Libya threatens action against oil protesters

PM Ali Zeidan says country will use all means necessary to prevent striking guards from selling its oil independently.

    Government officials say Libya has lost $1.6bn in oil sales since July 25 due to the disruption [Reuters]
    Government officials say Libya has lost $1.6bn in oil sales since July 25 due to the disruption [Reuters]

    Libyan Prime Minister Ali Zeidan has threatened to use force against guards who have been protesting at some of the country's main oil ports for several weeks.

    In a news conference on Thursday, the prime minister accused the guards of trying to sell oil outside official channels.

    Zeidan said the leader of the protesters, Ibrahim al-Jathran, who is the regional head of the Petroleum Facilities Guard, wanted to sell the oil independently of Libya's state National Oil Corp.

    “The head of the protesters wants to export oil for their own group, they do not want to make concessions,” he said.

    “If any tanker comes to the port to pick up oil then we will use any means to stop it. This could involve the army, navy or air force.”

    If any tanker comes to the port to pick up oil then we will use any means to stop it

    Ali Zeidan , Prime Minister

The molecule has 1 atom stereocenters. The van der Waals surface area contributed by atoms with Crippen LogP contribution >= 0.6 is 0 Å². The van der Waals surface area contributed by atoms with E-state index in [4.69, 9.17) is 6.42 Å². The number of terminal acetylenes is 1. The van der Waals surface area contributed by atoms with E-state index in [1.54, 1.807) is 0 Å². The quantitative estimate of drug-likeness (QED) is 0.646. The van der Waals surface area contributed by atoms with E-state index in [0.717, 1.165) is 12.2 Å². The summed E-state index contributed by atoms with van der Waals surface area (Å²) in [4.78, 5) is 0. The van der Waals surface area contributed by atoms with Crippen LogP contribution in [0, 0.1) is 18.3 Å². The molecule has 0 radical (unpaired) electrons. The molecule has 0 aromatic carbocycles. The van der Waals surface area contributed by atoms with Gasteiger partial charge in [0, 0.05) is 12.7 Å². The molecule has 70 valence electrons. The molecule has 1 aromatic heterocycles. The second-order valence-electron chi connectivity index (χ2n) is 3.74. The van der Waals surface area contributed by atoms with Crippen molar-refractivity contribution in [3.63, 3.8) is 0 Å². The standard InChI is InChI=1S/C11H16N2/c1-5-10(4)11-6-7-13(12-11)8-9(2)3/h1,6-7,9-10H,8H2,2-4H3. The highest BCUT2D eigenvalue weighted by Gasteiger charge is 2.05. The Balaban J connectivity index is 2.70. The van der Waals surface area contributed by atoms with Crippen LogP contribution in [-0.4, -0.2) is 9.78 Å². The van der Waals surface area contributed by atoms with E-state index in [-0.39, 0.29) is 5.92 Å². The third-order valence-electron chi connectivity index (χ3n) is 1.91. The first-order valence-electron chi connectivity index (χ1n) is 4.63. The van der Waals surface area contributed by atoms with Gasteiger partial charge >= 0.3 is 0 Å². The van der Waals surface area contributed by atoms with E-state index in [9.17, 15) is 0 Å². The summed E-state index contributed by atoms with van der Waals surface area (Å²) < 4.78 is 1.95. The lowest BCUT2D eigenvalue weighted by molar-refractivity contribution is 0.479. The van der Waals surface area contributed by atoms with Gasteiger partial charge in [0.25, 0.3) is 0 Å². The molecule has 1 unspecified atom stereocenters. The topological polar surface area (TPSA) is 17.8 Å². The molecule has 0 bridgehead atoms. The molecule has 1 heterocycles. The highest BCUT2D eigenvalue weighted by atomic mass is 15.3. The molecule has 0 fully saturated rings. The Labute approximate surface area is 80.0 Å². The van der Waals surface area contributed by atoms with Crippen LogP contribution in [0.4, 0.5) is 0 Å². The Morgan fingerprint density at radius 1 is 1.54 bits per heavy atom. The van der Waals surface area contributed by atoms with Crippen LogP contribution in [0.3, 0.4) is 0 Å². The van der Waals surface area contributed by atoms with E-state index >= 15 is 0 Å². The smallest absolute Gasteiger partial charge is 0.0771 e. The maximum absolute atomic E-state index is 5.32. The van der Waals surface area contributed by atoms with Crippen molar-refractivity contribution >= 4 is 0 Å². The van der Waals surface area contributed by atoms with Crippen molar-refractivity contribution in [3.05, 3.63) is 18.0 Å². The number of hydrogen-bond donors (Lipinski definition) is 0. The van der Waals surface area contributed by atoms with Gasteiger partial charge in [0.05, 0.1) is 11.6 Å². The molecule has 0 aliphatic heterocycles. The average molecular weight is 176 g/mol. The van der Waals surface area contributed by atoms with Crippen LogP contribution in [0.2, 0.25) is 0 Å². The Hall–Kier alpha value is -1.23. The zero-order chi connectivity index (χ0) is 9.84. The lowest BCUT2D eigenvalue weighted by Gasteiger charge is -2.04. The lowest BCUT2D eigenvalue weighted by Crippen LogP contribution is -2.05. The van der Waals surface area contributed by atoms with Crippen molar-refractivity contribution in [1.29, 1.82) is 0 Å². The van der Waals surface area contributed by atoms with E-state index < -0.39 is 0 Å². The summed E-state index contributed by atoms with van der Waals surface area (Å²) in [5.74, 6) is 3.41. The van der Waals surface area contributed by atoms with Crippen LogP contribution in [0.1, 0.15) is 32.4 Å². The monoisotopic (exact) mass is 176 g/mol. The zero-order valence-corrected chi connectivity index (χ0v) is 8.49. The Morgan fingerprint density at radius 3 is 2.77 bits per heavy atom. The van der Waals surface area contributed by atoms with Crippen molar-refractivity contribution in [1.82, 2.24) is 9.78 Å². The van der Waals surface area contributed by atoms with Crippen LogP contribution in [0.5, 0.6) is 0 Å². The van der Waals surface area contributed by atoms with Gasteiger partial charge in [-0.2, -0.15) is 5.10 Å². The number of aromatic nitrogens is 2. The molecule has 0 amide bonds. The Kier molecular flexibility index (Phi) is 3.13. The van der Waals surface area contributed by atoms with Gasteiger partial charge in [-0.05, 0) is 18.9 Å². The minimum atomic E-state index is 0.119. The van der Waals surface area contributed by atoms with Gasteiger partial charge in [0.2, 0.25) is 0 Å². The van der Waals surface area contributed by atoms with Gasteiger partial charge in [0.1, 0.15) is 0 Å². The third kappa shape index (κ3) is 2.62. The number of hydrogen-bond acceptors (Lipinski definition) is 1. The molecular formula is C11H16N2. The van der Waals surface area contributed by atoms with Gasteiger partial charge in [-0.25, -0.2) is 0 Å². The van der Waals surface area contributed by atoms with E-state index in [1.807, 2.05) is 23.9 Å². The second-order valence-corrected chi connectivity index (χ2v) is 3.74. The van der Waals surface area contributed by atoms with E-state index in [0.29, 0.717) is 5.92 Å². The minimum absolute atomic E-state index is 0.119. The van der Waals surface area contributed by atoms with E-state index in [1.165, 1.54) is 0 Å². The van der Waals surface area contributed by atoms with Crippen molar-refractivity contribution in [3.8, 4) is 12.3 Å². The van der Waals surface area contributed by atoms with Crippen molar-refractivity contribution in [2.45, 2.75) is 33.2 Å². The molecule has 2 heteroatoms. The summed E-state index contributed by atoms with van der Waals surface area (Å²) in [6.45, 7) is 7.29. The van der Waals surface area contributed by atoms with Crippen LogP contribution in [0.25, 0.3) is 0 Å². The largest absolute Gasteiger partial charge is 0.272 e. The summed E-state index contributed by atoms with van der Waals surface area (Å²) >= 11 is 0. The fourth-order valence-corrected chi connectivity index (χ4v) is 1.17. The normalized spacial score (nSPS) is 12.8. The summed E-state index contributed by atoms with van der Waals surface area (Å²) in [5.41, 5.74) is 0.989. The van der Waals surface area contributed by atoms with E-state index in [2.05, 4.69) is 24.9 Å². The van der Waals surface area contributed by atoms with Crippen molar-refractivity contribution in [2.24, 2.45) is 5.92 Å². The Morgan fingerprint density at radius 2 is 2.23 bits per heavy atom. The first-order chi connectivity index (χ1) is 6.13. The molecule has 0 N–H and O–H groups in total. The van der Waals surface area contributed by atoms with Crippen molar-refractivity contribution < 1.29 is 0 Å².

In a critical challenge to the government, strikes at Libya's two largest ports have pushed production and exports, the lifeblood of the north African country's economy, to their lowest levels since the civil war that ousted veteran leader Muammar Gaddafi in 2011.

    Oil Minister Abdelbari al-Arusi said all ports were shut except for Zawiya in the west.

    "Libya has lost $1.6bn in oil sales since July 25 until today," al-Arusi said.

    Earlier on Thursday his deputy, Omar Shakmak, said that negotiations to resume exports from Es Sider, the country's biggest crude oil terminal, had failed.

    No comment was immediately available from the protesters, who have not publicly threatened to sell oil independently.

    The protests are located mainly in the eastern portion of Libya.

    At the major sites, Es Sider and Ras Lanuf, the strikes began with armed security guards asking for higher pay.

    The two ports have a combined export capacity of just less than 600,000 barrels per day, out of Libya's total of just over 1.2 million barrels per day.

    The outages have been a major factor in pushing up world oil prices, with benchmark Brent futures hitting a four-month high of around $111 a barrel on Thursday.

    SOURCE: Agencies


    YOU MIGHT ALSO LIKE

    Survivor stories from Super Typhoon Haiyan

    Survivor stories from Super Typhoon Haiyan

    The Philippines’ Typhoon Haiyan was the strongest storm ever to make landfall. Five years on, we revisit this story.

    How Moscow lost Riyadh in 1938

    How Moscow lost Riyadh in 1938

    Russian-Saudi relations could be very different today, if Stalin hadn't killed the Soviet ambassador to Saudi Arabia.

    We Are Still Here: A Story from Native Alaska

    We Are Still Here: A Story from Native Alaska

    From Qatar to Alaska, a personal journey exploring what it means to belong when your culture is endangered.